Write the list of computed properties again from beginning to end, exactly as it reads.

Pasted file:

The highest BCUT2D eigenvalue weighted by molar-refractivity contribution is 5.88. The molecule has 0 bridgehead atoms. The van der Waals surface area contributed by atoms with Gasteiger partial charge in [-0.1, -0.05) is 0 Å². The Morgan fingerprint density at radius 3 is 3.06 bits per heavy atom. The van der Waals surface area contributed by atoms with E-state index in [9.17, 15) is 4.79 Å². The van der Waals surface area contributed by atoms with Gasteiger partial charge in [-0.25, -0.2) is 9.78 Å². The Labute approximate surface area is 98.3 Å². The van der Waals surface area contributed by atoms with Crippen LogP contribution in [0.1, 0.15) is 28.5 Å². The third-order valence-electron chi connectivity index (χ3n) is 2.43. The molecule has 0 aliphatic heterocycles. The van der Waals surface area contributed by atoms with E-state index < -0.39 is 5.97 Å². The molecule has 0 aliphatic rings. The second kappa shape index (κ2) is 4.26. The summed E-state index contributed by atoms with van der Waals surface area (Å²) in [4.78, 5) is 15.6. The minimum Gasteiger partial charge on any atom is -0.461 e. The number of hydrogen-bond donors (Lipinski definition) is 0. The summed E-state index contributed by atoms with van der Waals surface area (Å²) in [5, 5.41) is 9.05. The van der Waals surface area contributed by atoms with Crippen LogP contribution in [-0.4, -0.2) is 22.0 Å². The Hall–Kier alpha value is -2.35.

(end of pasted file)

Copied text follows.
The highest BCUT2D eigenvalue weighted by molar-refractivity contribution is 5.88. The molecule has 0 bridgehead atoms. The van der Waals surface area contributed by atoms with Gasteiger partial charge in [-0.1, -0.05) is 0 Å². The Morgan fingerprint density at radius 3 is 3.06 bits per heavy atom. The van der Waals surface area contributed by atoms with E-state index in [9.17, 15) is 4.79 Å². The van der Waals surface area contributed by atoms with Gasteiger partial charge in [-0.25, -0.2) is 9.78 Å². The Labute approximate surface area is 98.3 Å². The van der Waals surface area contributed by atoms with Crippen LogP contribution in [0.1, 0.15) is 28.5 Å². The third-order valence-electron chi connectivity index (χ3n) is 2.43. The molecule has 0 aliphatic heterocycles. The van der Waals surface area contributed by atoms with E-state index < -0.39 is 5.97 Å². The molecule has 0 aliphatic rings. The second kappa shape index (κ2) is 4.26. The summed E-state index contributed by atoms with van der Waals surface area (Å²) in [4.78, 5) is 15.6. The minimum Gasteiger partial charge on any atom is -0.461 e. The number of hydrogen-bond donors (Lipinski definition) is 0. The summed E-state index contributed by atoms with van der Waals surface area (Å²) in [5, 5.41) is 9.05. The van der Waals surface area contributed by atoms with Crippen LogP contribution in [-0.4, -0.2) is 22.0 Å². The Hall–Kier alpha value is -2.35.